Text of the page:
- Multi-layer printed circuit board technology with integral shielding was quite expensive in the 1980s. Today, 4 and 6 layer boards are the norm.
- All the electronics in a PC have migrated to MOS technology. For those too young to have ever played with the LSTTL logic in the original PC, consider yourself lucky. LSTTL generated enormous switching transients. A scope connected to +5 V in a TTL system looked more like the output of a cardiac ward's EKG machine. Compared to TTL, today's systems look like the patient has "flat-lined".
- In the 1980s, the DC/DC converters often operated at 30 to 50 kHz...right in the frequency band of interest in many systems. Today most DC/DCs operate at 500 kHz or more, well above the bandwidth of most DAQ systems.
Of course, measurement technology has changed as well, and the availability of high accuracy delta sigma converters make it possible to "integrate out" much of the high frequency noise produced inside a PC.
Sample and/or Update Rate
As mentioned previously, in the early days of DAQ, high-speed applications were typically handled by board-level products. The internal buses, even though slow by today's standards, were faster than the data transfer rates provided by any external communications link. Today, the story is somewhat different as only the highest speed applications are beyond the capability of USB, Gigabit Ethernet, or Firewire, which theoretically support data transfers of 62.5, 50 and 30 million 16-bit sample transfers per second respectively (although the theoretical limits are rarely achievable).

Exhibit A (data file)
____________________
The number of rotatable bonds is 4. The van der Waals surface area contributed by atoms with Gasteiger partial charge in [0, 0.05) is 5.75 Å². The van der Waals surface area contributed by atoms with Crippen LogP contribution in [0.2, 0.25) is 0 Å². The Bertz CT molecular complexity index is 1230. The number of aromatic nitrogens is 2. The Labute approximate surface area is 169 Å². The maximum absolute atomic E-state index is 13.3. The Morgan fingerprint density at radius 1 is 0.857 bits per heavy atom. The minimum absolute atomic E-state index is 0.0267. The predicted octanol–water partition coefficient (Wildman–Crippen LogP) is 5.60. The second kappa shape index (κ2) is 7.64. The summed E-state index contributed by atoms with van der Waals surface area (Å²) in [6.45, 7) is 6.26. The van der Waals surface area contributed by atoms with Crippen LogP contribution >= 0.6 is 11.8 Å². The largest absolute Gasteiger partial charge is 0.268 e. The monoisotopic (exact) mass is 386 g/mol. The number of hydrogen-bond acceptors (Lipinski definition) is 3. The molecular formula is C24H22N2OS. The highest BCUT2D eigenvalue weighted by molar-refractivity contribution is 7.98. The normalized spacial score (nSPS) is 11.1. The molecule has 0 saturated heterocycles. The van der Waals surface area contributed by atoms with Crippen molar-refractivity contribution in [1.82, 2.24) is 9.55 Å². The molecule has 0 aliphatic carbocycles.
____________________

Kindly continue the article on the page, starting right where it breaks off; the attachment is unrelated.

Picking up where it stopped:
The new internal board-level bus, PCIExpress, is based upon multiple very high speed ( ≈2 Gbps) serial paths. Though 2 Gbps is quite fast, the PCI Express spec does not stop there. PCI Express allows up to 16 of these serial links in each direction. The total possible data transfer rate of a full PCI Express implementation is 32 Gbps in each direction. This is fast enough for all but the highest digital scope "type" applications.
Interestingly, the very highest sample rates are once again provided by external box systems, but rather than transferring the data directly into a host computer, these systems transfer the data directly into high speed memory contained within the DAQ box itself. After the acquisition is complete, this data can then be downloaded to the host PC for subsequent display and analysis.